FOOTBALL Havre de Grace @ Aberdeen WHEN: : Friday, 7 p.m. OUTLOOK:: The big question is if Aberdeen (2-2 overall through last week, 1-0 in the Susquehanna Division) can stop the offense of Havre de Grace (3-1, 1-0) while finding some scoring punch of its own. THE BALTIMORE SUN'S PICK: Havre de Grace CROSS COUNTRY Bobcat Invitational WHEN:: Saturday, 9 a.m. WHERE:: Jerusalem Mill OUTLOOK: : The postponed Bull Run Invitational at Hereford was moved back to this day, but a number of local teams decided to stay at the Bobcat Invitational.
SPORTS
By Orlando Sentinel | August 11, 2008
* Archery South Korea won a gold medal in the men's team competition, beating China in the final. France picked up the bronze. * Badminton Competition in women's doubles and women's singles continued without the eliminated U.S. doubles team. * Beach volleyball The U.S. men's team of Jake Gibb and Sean Rosenthal started out well with a 21-16, 21-15 win over Emiel Boersma and Bram Rommes of the Netherlands. The pair move on to a Tuesday match against Germany's Julius Brink and Christoph Dieckmann.
NEWS
By Jeff Seidel and Jeff Seidel,Special to the Sun | November 5, 2006
The Harford Tech cross country team began celebrating on the bus ride back from the Upper Chesapeake Bay Athletic Conference division meet a few weeks ago. The Cobras sang, danced and hugged throughout their 45-minute ride from Fair Hill State Park in Elkton. A pizza party followed a few days later, and co-coaches Carol Brown and Henry Schwartzman bought the boys and girls congratulatory T-shirts. "We had something that needed to be celebrated," Schwartzman said. Despite having the bare minimum of five girls on the team, Harford Tech won the UCBAC Susquehanna Division team title Oct. 19. The boys completed the sweep that day despite having only 10 runners, delighting everyone from the program.
ENTERTAINMENT
By Sam Sessa and Sam Sessa,Sun Reporter | September 22, 2005
IT'S THURSDAY NIGHT AT Putty Hill skateland, and a herd of roller-skaters wheel counter-clockwise around the rink. Amidst the mothers, fathers, lovers and teenagers is a troupe of women dressed mostly in black, weaving, bending and falling to their knees. They are the Charm City Roller Girls, and they are practicing. Their leader, Caroline Donaghy, stands at a ringside cluster of lockers, gearing up with some of the crew and watching others circle the rink. Earlier this year, Donaghy put her life on hold and crossed the country hoping to start an all-girl roller derby league in Baltimore.
SPORTS
By Candus Thomson and Candus Thomson,SUN STAFF | June 11, 2005
WADDINGTON, N.Y. - In a sport where the luck of the draw is key, two of the planet's most accomplished carp anglers drew the best fishing hole to dominate the World Carp Championship. Tim Paisley and Steve Briggs of the United Kingdom, the 2000 champions, caught 1,591 pounds, 5 ounces of carp over five days, nearly double the second-place finishers. The largest of their 80 fish weighed 34 pounds, 8 ounces. "We've got a lot of experience, and we know what it takes to catch carp," said Paisley, 67. "You have to put the jigsaw puzzle together and it all fell into place."
NEWS
By David Nitkin and David Nitkin,SUN STAFF | May 10, 2005
THE TENSION THAT frequently infects Maryland's system for electing state lawmakers was on display last week, as a current and a former legislator announced their interest in moving to the state Senate. Sen. John J. Hafer, a veteran Republican from Western Maryland, accused Del. George C. Edwards, the House minority leader, of effectively forcing him into retirement, saying that Edwards told him that the delegate would be running for the seat regardless of whether Hafer willingly vacated it. Former Montgomery County Del. Cheryl C. Kagan, a Democrat, formed an exploratory committee to prepare for a run against longtime Sen. Jennie M. Forehand, also a Democrat.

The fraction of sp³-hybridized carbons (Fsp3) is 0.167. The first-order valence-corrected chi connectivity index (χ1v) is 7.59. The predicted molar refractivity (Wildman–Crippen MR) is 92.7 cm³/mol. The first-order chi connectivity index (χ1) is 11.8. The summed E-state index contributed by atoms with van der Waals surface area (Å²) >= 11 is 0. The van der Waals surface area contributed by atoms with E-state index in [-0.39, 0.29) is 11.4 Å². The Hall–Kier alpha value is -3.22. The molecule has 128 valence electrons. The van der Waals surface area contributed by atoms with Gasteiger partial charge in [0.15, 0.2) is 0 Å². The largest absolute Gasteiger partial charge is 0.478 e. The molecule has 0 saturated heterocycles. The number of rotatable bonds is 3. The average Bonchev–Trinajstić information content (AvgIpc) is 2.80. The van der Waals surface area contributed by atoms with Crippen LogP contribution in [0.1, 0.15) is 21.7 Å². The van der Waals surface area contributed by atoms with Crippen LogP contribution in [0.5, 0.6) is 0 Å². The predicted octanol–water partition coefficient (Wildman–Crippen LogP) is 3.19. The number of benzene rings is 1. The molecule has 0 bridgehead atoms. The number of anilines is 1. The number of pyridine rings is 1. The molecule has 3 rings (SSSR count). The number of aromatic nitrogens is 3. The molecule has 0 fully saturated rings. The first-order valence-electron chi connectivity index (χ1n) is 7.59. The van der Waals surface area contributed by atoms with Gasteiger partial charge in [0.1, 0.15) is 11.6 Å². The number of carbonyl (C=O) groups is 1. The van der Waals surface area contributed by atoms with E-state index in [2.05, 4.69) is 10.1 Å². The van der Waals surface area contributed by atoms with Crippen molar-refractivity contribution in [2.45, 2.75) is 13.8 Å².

SPORTS
By Steven Kivinski and Steven Kivinski,CONTRIBUTING WRITER | October 14, 1997
If there's one course Judd Carstens knows like the back of his golf glove, it's Eisenhower Golf Course.The Annapolis senior many times has toured the 6,205-yard layout while working a variety of jobs at the Crownsville course over the last five years.Yesterday, he put that knowledge to use, shooting a 2-over-par round of 73 to claim medalist honors at the Anne Arundel County Championships.Lori Koch of North County stepped up to claim first place in the girls individual competition with a round of 86.Carstens' tour, which included an even-par 36 on the front and 15 straight pars, was his best round ever.
SPORTS
By Bill Glauber and Bill Glauber,Sun Staff Correspondent | September 11, 1991
INDIANAPOLIS -- Lance Ringnald felt the pectoral muscle rip in his right chest, but he wouldn't stop. He was on the rings, his arms stretched to the sides, his body forming a cross.It was Sunday, the opening day of the World Gymnastics Championships, and the top male competitor from the United States was in trouble."You could hear the rip," Ringnald said. "It was just a little bit. And then, all of a sudden, it was lot. And that was it."Ringnald was out of the meet and the U.S. medal hopes were virtually destroyed.
SPORTS
By Joe Christensen and Joe Christensen,SUN STAFF | September 7, 2004
The Orioles weren't the only team at Camden Yards yesterday facing a slew of offseason questions. The Minnesota Twins have issues, too, even as they coast toward their third consecutive American League Central title. Five of the core players who made this run possible may not return. Starting pitcher Brad Radke and third baseman Corey Koskie are approaching free agency. Outfielder Jacque Jones could make upward of $6 million through arbitration, so the team will likely look to trade him or non-tender his contract.
NEWS
By STEPHANIE HANES and STEPHANIE HANES,SUN STAFF | March 15, 2004
It might not be as well known as the National Merit Scholarship or the All-State athletic awards. But for Eastern Technical High School, the recent American Society of Heating, Refrigeration and Air Conditioning Engineers competition was just as important. The Essex magnet school can boast of a formidable track record in the annual contest, which pits teams of students against each other in a race to design a particular heating or cooling system. Coming into this year's competition, it had won the contest for the society's Baltimore chapter three years in a row. This year, Eastern Tech extended that streak.